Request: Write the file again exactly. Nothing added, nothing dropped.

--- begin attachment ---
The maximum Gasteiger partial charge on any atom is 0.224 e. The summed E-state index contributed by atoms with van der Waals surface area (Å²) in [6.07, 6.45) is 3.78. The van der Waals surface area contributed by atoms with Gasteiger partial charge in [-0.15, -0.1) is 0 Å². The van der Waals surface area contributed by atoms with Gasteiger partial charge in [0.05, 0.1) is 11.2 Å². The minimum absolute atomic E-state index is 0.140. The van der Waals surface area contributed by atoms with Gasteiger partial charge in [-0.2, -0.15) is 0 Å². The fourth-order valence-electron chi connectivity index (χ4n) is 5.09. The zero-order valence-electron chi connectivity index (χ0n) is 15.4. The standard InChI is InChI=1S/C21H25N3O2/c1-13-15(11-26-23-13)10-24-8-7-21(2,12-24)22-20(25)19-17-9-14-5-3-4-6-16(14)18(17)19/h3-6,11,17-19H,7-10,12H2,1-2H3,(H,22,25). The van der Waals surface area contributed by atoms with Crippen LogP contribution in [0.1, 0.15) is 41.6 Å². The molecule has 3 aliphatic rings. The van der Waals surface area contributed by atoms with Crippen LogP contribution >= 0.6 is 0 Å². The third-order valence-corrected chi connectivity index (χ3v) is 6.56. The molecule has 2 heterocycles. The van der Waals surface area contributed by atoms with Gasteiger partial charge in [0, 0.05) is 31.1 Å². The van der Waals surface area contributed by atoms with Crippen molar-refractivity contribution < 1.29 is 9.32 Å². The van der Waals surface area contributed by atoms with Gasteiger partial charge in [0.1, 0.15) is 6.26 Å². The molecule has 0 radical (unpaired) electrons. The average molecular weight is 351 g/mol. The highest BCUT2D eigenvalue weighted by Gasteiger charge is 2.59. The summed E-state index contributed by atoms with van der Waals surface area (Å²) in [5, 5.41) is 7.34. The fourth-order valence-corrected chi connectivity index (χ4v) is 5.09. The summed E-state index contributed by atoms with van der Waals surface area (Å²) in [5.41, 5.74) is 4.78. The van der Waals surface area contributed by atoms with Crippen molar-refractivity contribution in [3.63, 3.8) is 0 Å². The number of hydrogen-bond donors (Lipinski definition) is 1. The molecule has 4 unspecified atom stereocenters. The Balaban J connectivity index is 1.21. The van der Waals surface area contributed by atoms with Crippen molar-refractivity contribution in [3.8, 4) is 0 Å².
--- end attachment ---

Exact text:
The maximum Gasteiger partial charge on any atom is 0.224 e. The summed E-state index contributed by atoms with van der Waals surface area (Å²) in [6.07, 6.45) is 3.78. The van der Waals surface area contributed by atoms with Gasteiger partial charge in [-0.15, -0.1) is 0 Å². The van der Waals surface area contributed by atoms with Gasteiger partial charge in [0.05, 0.1) is 11.2 Å². The minimum absolute atomic E-state index is 0.140. The van der Waals surface area contributed by atoms with Gasteiger partial charge in [-0.2, -0.15) is 0 Å². The fourth-order valence-electron chi connectivity index (χ4n) is 5.09. The zero-order valence-electron chi connectivity index (χ0n) is 15.4. The standard InChI is InChI=1S/C21H25N3O2/c1-13-15(11-26-23-13)10-24-8-7-21(2,12-24)22-20(25)19-17-9-14-5-3-4-6-16(14)18(17)19/h3-6,11,17-19H,7-10,12H2,1-2H3,(H,22,25). The van der Waals surface area contributed by atoms with Crippen LogP contribution in [0.1, 0.15) is 41.6 Å². The molecule has 3 aliphatic rings. The van der Waals surface area contributed by atoms with Crippen LogP contribution >= 0.6 is 0 Å². The third-order valence-corrected chi connectivity index (χ3v) is 6.56. The molecule has 2 heterocycles. The van der Waals surface area contributed by atoms with Gasteiger partial charge in [0, 0.05) is 31.1 Å². The van der Waals surface area contributed by atoms with Crippen molar-refractivity contribution < 1.29 is 9.32 Å². The van der Waals surface area contributed by atoms with Gasteiger partial charge in [0.1, 0.15) is 6.26 Å². The molecule has 0 radical (unpaired) electrons. The average molecular weight is 351 g/mol. The highest BCUT2D eigenvalue weighted by Gasteiger charge is 2.59. The summed E-state index contributed by atoms with van der Waals surface area (Å²) in [5, 5.41) is 7.34. The fourth-order valence-corrected chi connectivity index (χ4v) is 5.09. The summed E-state index contributed by atoms with van der Waals surface area (Å²) in [5.41, 5.74) is 4.78. The van der Waals surface area contributed by atoms with Crippen molar-refractivity contribution in [3.63, 3.8) is 0 Å². The number of hydrogen-bond donors (Lipinski definition) is 1. The molecule has 4 unspecified atom stereocenters. The Balaban J connectivity index is 1.21. The van der Waals surface area contributed by atoms with Crippen molar-refractivity contribution in [3.8, 4) is 0 Å².